The beginning part where you talked about television forming our perceptions of normal behavior reminded me of a conversation I had with one of my best friends who is Chinese. She said that she had been told in school, that all American girls will lose their virginity by the time they graduate college/university. I was completely shocked by this statement. Granted, I’m not American so I don’t know for sure, but growing up in a similar culture I am fairly confident that this statement is false. Then I started thinking about all the teenage American tv shows I watch (OC, One Tree Hill, Gossip girl, Pretty Little Liars, The Secret Life of an American Teen) and I realized, that while some of the show may lack substance, they don’t really lack sex. My high school life was not that interesting, and it never bothered me that I didn’t look or act like the girls on tv. Still it didn’t ever strike me as odd when I had a friend or heard a rumour about a guy or girl who were doing things that can only be seen on HBO. It really makes me wonder what other social norms are being projected intentionally or unintentionally and whether they are harmful or not.

    A good social norm that I have found in Australia is water conservation. As a foreigner who hasn’t yet mastered the 4 minute shower, I always feel super self-conscious and very guilty when showering around natives. It’s like you judge me for wasting all your precious water (as well you should). Perhaps I need to start a smiley face reward system for myself. One month of smiles and short showers and I get to eat ice cream. Does anyone want to compete with me?

    • rhiandyer on

      You know it is funny I have had a similar experience just moving to Perth from Sydney. I spent my first few weeks catching buses with my head in a book. When I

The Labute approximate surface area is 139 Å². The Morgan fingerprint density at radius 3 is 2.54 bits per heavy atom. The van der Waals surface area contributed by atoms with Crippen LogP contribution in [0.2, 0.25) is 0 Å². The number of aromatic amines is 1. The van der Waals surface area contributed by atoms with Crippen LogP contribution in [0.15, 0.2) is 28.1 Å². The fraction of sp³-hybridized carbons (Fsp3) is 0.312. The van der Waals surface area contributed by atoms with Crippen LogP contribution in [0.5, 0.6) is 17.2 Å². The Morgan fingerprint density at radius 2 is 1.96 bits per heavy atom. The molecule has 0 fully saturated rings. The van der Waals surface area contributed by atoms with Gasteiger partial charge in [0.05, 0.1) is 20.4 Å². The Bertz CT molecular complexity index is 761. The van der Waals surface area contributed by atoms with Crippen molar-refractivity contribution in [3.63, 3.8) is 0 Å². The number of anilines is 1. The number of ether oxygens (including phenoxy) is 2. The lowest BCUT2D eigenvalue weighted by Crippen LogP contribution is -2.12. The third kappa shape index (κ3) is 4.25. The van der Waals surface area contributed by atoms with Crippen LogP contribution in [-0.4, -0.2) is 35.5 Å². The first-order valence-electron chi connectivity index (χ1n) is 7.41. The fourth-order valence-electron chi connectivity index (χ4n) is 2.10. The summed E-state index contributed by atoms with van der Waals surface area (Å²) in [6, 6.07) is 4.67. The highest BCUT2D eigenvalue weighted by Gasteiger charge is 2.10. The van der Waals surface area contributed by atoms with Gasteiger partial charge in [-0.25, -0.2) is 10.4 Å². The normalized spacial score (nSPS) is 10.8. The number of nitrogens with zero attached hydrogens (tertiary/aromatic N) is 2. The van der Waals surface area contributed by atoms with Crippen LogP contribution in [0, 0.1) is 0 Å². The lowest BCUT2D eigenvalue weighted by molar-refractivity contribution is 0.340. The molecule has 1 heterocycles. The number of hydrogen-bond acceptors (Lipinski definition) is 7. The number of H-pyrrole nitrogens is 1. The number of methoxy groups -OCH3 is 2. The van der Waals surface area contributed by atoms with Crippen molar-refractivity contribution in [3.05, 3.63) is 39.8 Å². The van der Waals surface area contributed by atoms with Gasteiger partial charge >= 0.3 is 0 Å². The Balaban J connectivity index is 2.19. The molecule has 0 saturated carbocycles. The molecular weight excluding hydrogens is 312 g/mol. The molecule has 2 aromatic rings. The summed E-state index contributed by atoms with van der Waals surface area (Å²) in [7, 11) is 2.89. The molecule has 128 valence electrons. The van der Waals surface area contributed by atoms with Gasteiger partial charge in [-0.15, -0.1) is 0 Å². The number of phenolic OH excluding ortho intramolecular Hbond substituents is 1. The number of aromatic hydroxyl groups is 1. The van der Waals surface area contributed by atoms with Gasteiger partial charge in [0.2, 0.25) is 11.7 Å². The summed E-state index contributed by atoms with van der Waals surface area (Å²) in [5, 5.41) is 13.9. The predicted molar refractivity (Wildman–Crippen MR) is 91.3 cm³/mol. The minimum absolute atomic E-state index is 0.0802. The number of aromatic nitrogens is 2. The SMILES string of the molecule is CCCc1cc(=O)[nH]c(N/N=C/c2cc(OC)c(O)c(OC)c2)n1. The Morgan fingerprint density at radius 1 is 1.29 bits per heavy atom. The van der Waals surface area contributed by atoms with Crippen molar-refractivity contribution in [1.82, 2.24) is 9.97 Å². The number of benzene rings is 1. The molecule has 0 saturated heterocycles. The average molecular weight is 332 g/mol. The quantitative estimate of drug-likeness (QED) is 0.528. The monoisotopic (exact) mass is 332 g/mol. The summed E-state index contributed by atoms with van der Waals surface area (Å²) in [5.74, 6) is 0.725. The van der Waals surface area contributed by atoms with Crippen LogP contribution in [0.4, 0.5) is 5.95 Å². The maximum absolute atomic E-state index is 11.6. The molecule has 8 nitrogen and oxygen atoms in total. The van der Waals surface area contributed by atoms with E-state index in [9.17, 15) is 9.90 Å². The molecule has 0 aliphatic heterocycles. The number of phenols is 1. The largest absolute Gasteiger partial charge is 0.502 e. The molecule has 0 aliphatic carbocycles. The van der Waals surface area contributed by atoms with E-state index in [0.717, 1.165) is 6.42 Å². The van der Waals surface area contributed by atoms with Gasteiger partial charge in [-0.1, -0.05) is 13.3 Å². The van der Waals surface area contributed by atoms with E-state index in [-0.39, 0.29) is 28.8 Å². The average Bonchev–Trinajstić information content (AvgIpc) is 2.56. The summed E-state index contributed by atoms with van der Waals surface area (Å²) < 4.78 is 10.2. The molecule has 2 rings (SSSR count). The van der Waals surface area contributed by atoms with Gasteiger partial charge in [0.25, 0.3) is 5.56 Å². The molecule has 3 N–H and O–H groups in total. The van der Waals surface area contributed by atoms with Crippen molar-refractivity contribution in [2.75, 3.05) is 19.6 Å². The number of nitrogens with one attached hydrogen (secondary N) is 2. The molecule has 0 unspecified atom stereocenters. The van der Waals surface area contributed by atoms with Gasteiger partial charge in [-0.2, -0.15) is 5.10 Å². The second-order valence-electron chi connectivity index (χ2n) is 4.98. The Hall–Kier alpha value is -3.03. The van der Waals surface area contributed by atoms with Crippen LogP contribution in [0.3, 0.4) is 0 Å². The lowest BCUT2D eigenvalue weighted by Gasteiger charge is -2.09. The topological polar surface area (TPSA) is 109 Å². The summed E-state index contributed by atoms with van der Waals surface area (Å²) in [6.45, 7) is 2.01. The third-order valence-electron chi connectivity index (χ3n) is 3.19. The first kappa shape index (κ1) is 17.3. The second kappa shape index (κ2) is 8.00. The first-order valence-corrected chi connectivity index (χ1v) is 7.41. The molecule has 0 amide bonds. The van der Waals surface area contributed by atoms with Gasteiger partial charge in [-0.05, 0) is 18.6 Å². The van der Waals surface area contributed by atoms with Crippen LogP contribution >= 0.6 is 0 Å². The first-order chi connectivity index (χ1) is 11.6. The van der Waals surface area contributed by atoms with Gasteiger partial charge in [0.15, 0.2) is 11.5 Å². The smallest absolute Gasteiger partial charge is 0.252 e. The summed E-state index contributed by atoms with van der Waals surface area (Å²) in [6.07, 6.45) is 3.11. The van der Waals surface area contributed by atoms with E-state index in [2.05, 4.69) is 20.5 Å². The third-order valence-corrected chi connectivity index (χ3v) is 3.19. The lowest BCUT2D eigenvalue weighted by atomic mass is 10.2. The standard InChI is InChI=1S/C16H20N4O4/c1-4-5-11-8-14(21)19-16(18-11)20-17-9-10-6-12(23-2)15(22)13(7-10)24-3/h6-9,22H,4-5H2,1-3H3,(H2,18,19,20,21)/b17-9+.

finally took my head out and noticed that everone here lines up in a single file waiting for a bus I was so embarassed. I had probably been on the receiving end of some dirty glares on a few occasions.

      It does show the importance of communicating social-norms in general. In a shrinking world where it is common to be in Delhi for breakfast and Perth for dinner, there are are far too many social expectations than can be modified in a brief foray across the Indian Ocean. We cant expect the QANTAS stewards to fit such a debriefing in between how to secure the overhead locker and pointing out the whistle on the life-jacket (even if it is John Travolta himself).

      I will go easy on you for the above average shower time. Just between you and me I am not exactly known for my swifty showering, maybe I should join the ice-cream challenge.

      NB. for everyone reading, LONG SHOWeRS 😦

  2. gracehamilton35 on

    I still have a few months of being a teenager and I completely agree with you in saying that we are particularly perceptive to fitting in. I do feel that it won’t be something I will grow out of completely, the idea of fitting in is important to me. I do believe that if you tell someone what is normal they will change their behaviour to fit in. In situations where the behaviour of a certain group of people is hindering their health, education or the environment I feel this would be a powerful tool to change it.

  3. zoesimmons on

    Such an interesting post 🙂

    I think it is very easy for anyone to say that they are ‘individual’ and that they ‘don’t care what other people think’ but really your probably saying this in a group of friends who all act and dress and view the world in similar ways. making the entire comment somewhat redundant!

    I completely agree when you talk about the high level of importance we humans put on fitting in and being accepted. I still remember my own experience of moving high schools in year 10, I moved from a public school to a private school. This move was hard as I felt like there were a complete different set of social norms at this new school, and to make friends and be accepted I had to live up to these norms.

    I really like the idea of using this need-to-fit-in concept to create attitude changes in the public. I can also see this being quite difficult as different groups within the general public are going to respond to these prompts in different ways. Such as littering, there will always be that minority group who will forever think it’s ‘cool’ to litter. and changing other peoples attitudes (making it a norm) will only segregate that group more rather than including them.